ESOMAR Congress: Market research is at a crossroads

In many ways, this year’s ESOMAR Congress in Amsterdam was a study in opposites. The sounds of gaming from a video arcade filled the sweeping, high-ceilinged hall of the historic Beurs van Berlage venue, built in 1903. The conference kicked off with a local troupe dancing a modern piece that spoke to the tension between the use of modern technology and the need for authentic social experiences. Speakers consistently acknowledged how critical it has become for researchers to balance new innovations, such as AI, with the human elements of research. 

There’s no doubt that the insights sector is at a crossroads, driven by the lightning fast pace of new technology. Yet, researchers are tasked with uncovering human understanding, something that cannot be accomplished solely with technological solutions. That said, those who ignore the massive evolution and advancements that the industry (and every part of life) have undergone recently, especially with the explosion of AI-driven tools, will certainly be left behind. 

The final day of the conference was focused on presentations that centered on artificial intelligence, but nearly every speaker who took the stage during the three-day event mentioned AI, at the very least. On day three specifically, attendees heard from Cisco about real-world ways to leverage unstructured data, AI, qualitative synthesis, and CX listening to create and audience models in an agile way, followed later in the morning by popular sessions about how to identify AI infiltration of surveys, presented by experts from Ipsos. Ben Page, CEO of Ipsos, was the midday keynote speaker, giving his talk covering “Will AI destroy us or free us?” 

This merely scratches the surface of the many questions being asked, and answered, on stage about how AI is already transforming the face of our industry. In fact, of the three stages at the event, one called “Inspired AI.cade” was mostly devoted to exploring the complexities of applying AI to research projects. 

Also on the technology front, many speakers explored the vast frontier of the Metaverse, with case studies about how it has been used to conduct market research in the virtual world, such as evaluating product packaging in a "meta mini-market" and an examination of methodology effectiveness. We also heard about how to measure the impact of augmented reality on shopper behaviors and how to measure engagement and intent of AR users, plus some intriguing talks on new approaches for behavioral scientists.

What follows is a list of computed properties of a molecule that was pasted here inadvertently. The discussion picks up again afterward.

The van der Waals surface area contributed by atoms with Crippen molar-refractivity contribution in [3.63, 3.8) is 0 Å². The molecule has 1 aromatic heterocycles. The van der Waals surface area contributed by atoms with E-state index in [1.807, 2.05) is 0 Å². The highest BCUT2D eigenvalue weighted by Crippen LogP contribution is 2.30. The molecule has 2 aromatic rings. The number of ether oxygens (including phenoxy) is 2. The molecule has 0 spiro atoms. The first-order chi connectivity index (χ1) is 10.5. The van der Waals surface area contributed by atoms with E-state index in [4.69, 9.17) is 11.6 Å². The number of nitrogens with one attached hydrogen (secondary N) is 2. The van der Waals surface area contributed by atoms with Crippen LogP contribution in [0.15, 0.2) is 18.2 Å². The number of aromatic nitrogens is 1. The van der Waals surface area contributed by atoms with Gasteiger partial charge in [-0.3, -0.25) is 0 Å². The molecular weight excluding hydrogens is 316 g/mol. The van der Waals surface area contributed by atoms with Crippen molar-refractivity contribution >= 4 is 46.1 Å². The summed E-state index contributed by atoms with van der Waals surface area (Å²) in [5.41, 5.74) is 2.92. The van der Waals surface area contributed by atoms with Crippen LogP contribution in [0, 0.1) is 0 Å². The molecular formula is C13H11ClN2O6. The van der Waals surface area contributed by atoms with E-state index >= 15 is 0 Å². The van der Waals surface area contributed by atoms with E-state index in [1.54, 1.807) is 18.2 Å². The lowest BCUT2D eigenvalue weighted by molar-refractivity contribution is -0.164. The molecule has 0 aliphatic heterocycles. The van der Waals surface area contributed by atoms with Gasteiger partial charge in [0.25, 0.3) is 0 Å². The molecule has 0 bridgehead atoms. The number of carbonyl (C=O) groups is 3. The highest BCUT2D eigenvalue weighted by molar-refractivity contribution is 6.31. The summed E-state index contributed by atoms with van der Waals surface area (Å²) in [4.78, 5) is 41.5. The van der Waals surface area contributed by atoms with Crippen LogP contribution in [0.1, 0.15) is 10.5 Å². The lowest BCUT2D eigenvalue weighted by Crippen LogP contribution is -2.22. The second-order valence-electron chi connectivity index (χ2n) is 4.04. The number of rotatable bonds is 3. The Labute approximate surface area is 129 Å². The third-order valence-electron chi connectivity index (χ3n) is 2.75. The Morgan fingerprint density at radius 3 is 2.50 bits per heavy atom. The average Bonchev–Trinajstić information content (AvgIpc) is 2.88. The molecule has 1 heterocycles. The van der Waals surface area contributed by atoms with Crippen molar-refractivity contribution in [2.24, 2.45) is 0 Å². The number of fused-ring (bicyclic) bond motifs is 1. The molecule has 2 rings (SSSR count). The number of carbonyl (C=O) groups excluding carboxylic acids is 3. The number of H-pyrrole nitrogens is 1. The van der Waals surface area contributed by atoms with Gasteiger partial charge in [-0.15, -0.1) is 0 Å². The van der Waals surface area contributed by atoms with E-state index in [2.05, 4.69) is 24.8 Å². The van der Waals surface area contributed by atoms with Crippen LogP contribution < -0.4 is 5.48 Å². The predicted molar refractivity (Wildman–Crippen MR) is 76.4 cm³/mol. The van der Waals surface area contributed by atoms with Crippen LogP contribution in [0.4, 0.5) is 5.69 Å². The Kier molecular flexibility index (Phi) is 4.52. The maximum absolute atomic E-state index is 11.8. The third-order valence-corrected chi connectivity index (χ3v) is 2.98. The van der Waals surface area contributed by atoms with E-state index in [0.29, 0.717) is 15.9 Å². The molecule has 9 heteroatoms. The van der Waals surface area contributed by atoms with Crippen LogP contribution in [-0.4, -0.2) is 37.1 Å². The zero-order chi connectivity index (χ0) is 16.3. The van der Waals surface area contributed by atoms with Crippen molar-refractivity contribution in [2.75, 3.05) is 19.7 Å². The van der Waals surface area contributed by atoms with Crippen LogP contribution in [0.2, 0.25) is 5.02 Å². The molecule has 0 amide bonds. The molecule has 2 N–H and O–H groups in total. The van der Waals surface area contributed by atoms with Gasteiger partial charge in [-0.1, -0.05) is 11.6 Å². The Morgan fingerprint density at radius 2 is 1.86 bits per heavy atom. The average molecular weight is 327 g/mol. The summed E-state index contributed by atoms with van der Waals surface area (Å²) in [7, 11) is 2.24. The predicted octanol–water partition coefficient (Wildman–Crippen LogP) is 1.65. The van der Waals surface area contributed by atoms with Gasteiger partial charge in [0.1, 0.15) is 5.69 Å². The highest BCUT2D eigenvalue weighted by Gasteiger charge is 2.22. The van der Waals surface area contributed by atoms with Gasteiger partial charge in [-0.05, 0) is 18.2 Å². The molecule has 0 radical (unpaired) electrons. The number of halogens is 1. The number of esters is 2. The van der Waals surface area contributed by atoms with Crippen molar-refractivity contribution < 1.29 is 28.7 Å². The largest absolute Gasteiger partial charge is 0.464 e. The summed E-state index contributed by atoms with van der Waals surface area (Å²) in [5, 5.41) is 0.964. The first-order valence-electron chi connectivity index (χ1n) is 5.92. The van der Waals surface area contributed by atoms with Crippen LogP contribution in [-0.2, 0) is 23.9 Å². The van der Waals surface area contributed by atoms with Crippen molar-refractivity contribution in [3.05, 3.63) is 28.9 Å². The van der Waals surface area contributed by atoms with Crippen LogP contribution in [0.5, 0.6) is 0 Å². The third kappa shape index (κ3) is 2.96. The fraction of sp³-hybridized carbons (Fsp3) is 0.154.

Perhaps the old-school video arcade on the show floor, part of the conference’s “supercharge” theme, was a good reminder of how technology has completely changed our world already - as the advent of the internet quickly shut down arcade culture around the world in the 1990s. Infotools’ video game console, featuring Pac-Man, was a popular attraction - especially since a lucky winner was able to take it back to their home or office after the show:  Dan Foreman of Zappi and Latana. Congratulations, and happy gaming, Dan! 


Another key theme at Congress was sustainability and ESG, something that was dominating the airwaves prior to AI’s abrupt takeover. It is still a top concern for many companies, and speakers covered practical applications - such as a talk by Dopper on how research can end packaged water consumption - all the way to use cases on how insights have helped brands reach their sustainability goals.

A good way to examine the breadth of subjects that were discussed at ESOMAR Congress is to look at the winning papers. The best paper of the year, from Listen+Learn Research and Colart,  grappled with the research world’s difficulty in reaching Gen Z, specifically how to use the wildly popular TikTok to uncover critical insights for marketers. On the qualitative side, Nestlé and Lovebrands won with a more human-centric story about redefining motherhood as a transformational journey rather than simply a role one plays. Finally, the best paper of the 2023 Congress was centered on the Metaverse, as Dow Jones and Kadence International explored its potential for impactful qualitative research. 

Coming out of the show, there was definitely no shortage of practical tips to take back home to the office. However, the sea changes that technology is bringing to the insights space are likely occupying the minds of most attendees as many grapple with the best ways to employ solutions like AI to deliver impactful insights and move the industry, and their businesses, into the future. It’s clear that the industry is at a crossroads, but even in the face of the biggest technological changes, the intrinsically human elements of market research prevail. (And, even as gaming moves into a virtual, highly advanced world, there will always be a place for the 1980’s Pac-Man.) 

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